Income Taxes
 
The effective tax rates were 5.1% and 5.5% for the three months ended March 31, 2017 and 2016, respectively. Our income tax expense decreased $0.3 million to $1.2 million for the three months ended March 31, 2017 from $1.5 million for the three months ended March 31, 2016. The decrease in income tax expense was primarily due to lower state taxes during the three months ended March 31, 2017 as compared to the three months ended March 31, 2016.

Non-GAAP Financial Measures
 
We consider the following non-GAAP financial measures useful to investors as key supplemental measures of our performance: (1) FFO, (2) Adjusted FFO, (3) EBITDA, and (4) Adjusted EBITDA. These non-GAAP financial measures should be considered along with, but not as alternatives to, net income or loss as a measure of our operating performance. FFO, Adjusted FFO, EBITDA and Adjusted EBITDA, as calculated by us, may not be comparable to FFO, Adjusted FFO, EBITDA and Adjusted EBITDA as reported by other companies that do not define such terms exactly as we define such terms.

Funds From Operations
 
We calculate funds from operations ("FFO") in accordance with standards established by the National Association of Real Estate Investment Trusts ("NAREIT"), which defines FFO as net income or loss (calculated in accordance with GAAP), excluding gains or losses from sales of real estate, impairment, the cumulative effect of changes in accounting principles, plus depreciation and amortization, and adjustments for unconsolidated partnerships and joint ventures. Historical cost accounting

24


for real estate assets implicitly assumes that the value of real estate assets diminishes predictably over time. Since real estate values instead have historically risen or fallen with market conditions, most real estate industry investors consider FFO to be helpful in evaluating a real estate company’s operations. We believe that the presentation of FFO provides useful information to investors regarding our operating performance and can facilitate comparisons of operating performance between periods and between REITs, even though FFO does not represent an amount that accrues directly to common shareholders. Our calculation of FFO may not be comparable to measures calculated by other companies who do not use the NAREIT definition of FFO or do not calculate FFO per diluted share in accordance with NAREIT guidance. Additionally, FFO may not be helpful when comparing us to non-REITs. We present FFO attributable to common shareholders, which includes our OP units, because our OP units may be redeemed for common shares. We believe it is meaningful for the investor to understand FFO attributable to all common shares and OP units.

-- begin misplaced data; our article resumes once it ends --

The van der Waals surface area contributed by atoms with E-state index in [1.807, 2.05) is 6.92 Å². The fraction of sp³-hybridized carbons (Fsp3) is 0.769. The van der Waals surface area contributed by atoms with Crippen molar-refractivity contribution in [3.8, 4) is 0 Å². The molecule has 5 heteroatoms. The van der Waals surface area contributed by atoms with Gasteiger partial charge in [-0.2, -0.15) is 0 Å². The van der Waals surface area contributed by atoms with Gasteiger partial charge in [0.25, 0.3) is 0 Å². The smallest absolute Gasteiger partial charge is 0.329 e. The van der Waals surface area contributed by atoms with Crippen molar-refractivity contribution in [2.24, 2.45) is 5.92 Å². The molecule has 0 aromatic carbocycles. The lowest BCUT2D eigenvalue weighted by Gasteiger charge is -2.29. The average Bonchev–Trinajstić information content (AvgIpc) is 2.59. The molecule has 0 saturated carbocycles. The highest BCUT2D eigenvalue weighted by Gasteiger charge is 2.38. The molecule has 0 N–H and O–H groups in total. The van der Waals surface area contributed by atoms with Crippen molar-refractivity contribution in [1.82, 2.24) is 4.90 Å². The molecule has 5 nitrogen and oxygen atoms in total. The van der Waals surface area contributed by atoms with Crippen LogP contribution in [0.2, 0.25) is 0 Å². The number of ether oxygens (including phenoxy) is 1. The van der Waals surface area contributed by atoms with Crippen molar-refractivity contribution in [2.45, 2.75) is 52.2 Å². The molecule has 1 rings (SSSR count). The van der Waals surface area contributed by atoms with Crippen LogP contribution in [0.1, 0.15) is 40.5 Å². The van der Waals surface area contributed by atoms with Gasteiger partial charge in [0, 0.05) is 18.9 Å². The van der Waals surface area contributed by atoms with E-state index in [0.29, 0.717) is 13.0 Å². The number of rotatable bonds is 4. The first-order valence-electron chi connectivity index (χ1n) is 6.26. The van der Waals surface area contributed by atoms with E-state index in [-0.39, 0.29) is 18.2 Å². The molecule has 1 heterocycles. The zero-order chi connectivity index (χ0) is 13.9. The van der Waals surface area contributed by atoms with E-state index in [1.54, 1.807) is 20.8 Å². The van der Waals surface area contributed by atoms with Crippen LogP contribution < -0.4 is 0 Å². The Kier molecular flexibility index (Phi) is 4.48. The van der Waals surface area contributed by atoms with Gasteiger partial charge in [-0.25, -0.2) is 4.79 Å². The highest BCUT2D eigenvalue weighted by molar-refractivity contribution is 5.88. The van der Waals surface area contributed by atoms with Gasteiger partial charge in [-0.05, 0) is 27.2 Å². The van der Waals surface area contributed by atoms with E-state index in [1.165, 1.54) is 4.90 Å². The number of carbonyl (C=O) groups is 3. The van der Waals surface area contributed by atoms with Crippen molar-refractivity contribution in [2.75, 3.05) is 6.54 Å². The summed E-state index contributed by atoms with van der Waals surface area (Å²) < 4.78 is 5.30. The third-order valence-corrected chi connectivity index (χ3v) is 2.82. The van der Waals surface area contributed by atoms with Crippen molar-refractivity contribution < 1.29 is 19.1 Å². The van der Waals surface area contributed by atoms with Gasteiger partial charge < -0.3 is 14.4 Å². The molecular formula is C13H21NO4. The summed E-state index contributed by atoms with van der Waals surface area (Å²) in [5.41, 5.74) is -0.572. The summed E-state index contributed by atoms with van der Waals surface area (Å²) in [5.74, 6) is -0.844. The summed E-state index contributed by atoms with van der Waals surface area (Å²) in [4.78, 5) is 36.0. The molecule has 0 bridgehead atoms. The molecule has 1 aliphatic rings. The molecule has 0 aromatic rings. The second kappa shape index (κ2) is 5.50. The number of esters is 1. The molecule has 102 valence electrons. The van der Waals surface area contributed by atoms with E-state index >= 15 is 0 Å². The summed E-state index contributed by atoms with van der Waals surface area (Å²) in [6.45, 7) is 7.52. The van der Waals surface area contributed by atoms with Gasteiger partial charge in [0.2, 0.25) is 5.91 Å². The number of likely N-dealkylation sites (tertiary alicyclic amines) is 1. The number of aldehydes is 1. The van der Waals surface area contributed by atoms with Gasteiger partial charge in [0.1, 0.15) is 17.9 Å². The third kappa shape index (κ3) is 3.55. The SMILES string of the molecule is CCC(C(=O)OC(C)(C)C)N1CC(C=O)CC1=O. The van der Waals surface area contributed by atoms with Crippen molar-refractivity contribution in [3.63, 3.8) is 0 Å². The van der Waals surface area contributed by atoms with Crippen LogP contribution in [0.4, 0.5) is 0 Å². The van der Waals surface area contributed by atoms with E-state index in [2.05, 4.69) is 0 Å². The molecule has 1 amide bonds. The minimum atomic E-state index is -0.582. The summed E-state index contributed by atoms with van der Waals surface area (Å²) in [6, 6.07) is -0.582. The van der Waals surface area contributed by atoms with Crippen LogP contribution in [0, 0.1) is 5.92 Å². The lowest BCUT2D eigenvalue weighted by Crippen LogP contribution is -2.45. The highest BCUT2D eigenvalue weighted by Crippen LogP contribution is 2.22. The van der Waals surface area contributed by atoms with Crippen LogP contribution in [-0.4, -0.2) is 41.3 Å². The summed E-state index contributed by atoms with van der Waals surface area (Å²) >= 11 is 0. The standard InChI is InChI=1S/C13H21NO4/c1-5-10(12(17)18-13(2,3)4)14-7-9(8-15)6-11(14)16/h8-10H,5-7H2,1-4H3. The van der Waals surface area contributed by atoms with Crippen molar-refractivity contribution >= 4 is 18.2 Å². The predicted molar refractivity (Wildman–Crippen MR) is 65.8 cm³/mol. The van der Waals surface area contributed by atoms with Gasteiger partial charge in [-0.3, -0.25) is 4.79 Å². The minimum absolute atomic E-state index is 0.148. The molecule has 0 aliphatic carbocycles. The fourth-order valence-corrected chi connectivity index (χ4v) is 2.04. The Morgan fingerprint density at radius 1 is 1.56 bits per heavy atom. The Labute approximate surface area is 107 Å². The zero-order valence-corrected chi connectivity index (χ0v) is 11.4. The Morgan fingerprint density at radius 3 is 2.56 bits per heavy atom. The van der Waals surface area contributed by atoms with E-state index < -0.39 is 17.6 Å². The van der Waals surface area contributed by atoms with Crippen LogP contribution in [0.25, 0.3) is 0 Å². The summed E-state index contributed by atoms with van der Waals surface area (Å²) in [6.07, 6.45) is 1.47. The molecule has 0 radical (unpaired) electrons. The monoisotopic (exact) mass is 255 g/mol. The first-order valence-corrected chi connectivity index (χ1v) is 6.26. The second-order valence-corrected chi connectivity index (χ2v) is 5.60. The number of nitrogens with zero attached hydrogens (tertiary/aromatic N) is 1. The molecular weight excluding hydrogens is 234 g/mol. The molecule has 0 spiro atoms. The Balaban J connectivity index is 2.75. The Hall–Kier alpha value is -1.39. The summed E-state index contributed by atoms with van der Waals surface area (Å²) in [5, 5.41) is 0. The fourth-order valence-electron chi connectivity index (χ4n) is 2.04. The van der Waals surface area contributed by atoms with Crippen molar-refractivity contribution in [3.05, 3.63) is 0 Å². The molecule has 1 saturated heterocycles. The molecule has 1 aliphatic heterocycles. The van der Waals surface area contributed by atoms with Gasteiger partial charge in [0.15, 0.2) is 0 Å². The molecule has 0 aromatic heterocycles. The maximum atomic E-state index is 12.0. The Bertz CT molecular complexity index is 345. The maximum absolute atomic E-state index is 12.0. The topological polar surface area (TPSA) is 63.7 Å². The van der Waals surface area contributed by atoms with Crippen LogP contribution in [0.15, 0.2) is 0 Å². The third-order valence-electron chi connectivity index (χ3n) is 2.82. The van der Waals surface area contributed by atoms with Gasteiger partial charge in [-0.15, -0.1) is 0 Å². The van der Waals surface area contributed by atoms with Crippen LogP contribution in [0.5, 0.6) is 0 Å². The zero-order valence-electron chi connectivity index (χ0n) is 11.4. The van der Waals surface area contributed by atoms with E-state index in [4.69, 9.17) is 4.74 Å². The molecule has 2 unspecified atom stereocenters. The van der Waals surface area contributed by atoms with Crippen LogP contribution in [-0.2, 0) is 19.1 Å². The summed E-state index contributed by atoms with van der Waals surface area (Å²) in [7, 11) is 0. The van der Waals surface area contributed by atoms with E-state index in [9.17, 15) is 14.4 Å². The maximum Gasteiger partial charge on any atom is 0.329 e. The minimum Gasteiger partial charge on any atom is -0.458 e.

We further adjust FFO for certain additional items that are not in NAREIT’s definition of FFO, such as hotel transaction and pursuit costs, non-cash income tax expense or benefit, the amortization of share-based compensation, and certain other expenses that we consider outside the normal course of operations. We believe that Adjusted FFO provides useful supplemental information to investors regarding our ongoing operating performance that, when considered with net income and FFO, is beneficial to an investor’s understanding of our operating performance.
 
The following is a reconciliation of our GAAP net income to FFO attributable to common shareholders and unitholders and Adjusted FFO attributable to common shareholders and unitholders for the three months ended March 31, 2017 and 2016 (in thousands):
 
For the three months ended March 31,
 
2017
 
2016
Net income
$
21,777

 
$
25,350

Depreciation and amortization
38,665

 
40,730

Loss on sale of hotel properties
60

 
172

Noncontrolling interest in consolidated joint venture
66

 
62

Adjustments related to consolidated joint venture (1)
(33
)
 
(39
)
FFO
60,535

 
66,275

Transaction and pursuit costs
625

 
79

Amortization of share-based compensation
2,334

 
2,591

Non-cash income tax expense
938

 
1,131

Loan related costs (2)

 
341

Other expenses (3)

 
356

Adjusted FFO
$
64,432

 
$
70,773

 
(1)
Includes depreciation and amortization expense allocated to the noncontrolling interest in the joint venture.
(2)
Represents debt modification costs.
(3)